I looked at both my instructors, lift up, squat, and turned into the wind as they taught me so we can all go together.  I got a fleeting glimpse of the wing and then was facing the ground.  You can see me going through the training procedure on the video.  I checked with my trainers, but it was hard to tell if they approved, because the wind makes your face into a smile and there’s no gesture for “You’re fine!”  They did gesture for me to relax.
One of these means: never skydive again.
I arched into a better position.  I smiled at the cameraman, who was zooming around me on bat wings, and wait for six thousand feet.  If you look, you can see Ego give the thumbs up to Zack, meaning: “Go away; you’re distracting him.”  That’s when he started filming me from above.

Ficus told me to look at the altimeter and I said “Oh, crap, six thousand feet.” You have to pull at 5500.  Ficus immediately gave me the pull sign.  “Oh, crap!” I said.  “Pull now?”  I reached for my chute and then realize I forgot to do the “wave off” sign.  I waved them off, which Ego later told me was “cute,” and grabbed for my chute.
"New Game!  NEW GAME!"
The chute handle is a plastic tube that you pull out and throw away from you.  It has a tiny parachute that opens and pulls the whole thing out.  You stop really hard.  The strap across my chest between the shoulder straps whacked me in the mouth, but not hard enough to hurt (although that might have been adrenaline).  The leg loops pulled so tight that my legs still hurt today.

At this point in the video, Zack shows the instructors deploying their chutes.  They dropped 2500 feet more than me and then landed with “sport parachutes” and landed something like twenty minutes before me.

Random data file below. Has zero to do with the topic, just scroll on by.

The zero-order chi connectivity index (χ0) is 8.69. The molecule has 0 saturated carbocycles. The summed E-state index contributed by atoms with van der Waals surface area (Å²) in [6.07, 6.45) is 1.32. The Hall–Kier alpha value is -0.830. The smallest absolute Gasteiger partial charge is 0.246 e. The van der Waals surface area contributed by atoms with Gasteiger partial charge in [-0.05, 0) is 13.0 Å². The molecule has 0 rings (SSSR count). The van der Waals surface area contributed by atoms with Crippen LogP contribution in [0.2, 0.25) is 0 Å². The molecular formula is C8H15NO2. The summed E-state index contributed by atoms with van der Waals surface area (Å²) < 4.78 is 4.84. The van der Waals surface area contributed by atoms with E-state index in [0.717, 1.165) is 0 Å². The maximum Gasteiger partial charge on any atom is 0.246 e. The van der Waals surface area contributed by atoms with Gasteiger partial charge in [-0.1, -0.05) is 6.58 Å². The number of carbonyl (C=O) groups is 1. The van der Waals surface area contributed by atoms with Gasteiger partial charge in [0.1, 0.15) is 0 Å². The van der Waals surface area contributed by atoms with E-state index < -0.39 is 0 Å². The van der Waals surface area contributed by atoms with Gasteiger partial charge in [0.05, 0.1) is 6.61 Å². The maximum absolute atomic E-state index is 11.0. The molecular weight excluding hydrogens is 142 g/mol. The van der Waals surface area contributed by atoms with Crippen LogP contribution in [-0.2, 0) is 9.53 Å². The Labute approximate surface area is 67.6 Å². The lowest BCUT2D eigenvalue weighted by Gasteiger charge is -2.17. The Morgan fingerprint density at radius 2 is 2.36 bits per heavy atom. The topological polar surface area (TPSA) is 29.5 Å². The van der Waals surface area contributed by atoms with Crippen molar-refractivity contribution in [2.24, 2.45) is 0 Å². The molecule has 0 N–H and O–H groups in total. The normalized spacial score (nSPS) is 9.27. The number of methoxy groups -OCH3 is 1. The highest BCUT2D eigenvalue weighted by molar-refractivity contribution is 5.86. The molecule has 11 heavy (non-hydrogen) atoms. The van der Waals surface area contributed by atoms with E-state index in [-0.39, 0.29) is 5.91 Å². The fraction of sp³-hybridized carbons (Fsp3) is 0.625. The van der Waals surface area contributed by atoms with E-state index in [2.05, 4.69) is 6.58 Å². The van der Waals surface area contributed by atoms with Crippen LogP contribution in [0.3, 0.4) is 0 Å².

Not that much blood.
I looked up to make sure my parachute is deployed fine, but I really couldn’t tell.  I realized I had no idea what the control straps looked like and grabbed some random yellow things.  Turns out I guessed correctly.  I went through the parachute test as best I could: turning 360 degrees left and then right, doing a flare.  I tried to figure out the right direction to be moving, but it’s hard to tell when you’re high up.  I was bleeding freely onto my suit and checked my teeth to see if any were broken.

Finally the radio kicked in.  Ego told me to go through the test motions again and what direction to go.  Every now and then, the radio crackled to life with:  “Turn left.  Stay on that heading” or somesuch.  It seemed to take a long time to get down because I was in the beginners chute; it’s like having a hot air balloon instead of a parachute.
Wow, now I'm REALLY Lost.
I started to feel nauseous near the end and thought it was delayed nerves; Ego later tells me the leg straps cut off your femoral arteries and that I might have been suffering from a bit of hypoxia.  Didn’t that kill a guy on The West Wing?

Near the ground Ego tells me to flare.  I lifted up my feet, not wanting to break my leg, and landed on my ass.  Ow.  I guess I should have tried running.  I slowly stood up and wrapped up the chute the way I was taught.  It was hard to carry the thing as the straps kept getting caught on my feet.  It seemed sad that nobody came out to help, but there were other people landing, so I walked back to the hangar alone.

I asked how I did and Ego told me that all I needed to do was pull the chute.  Really?  What was the point of all the training?  I’m given a certificate, which I immediately spilled water on.  Ego then told me about the one fatality they had (some guy didn’t pull his reserve until he was almost to the ground), and compares it to the fourteen traffic fatalities on the nearby road.

My colleague with the broken foot asks if I’ll do it again and I say “no,” realizing as I said it that I meant it.

This entry is already too long.  I’ll give you my reasons tomorrow.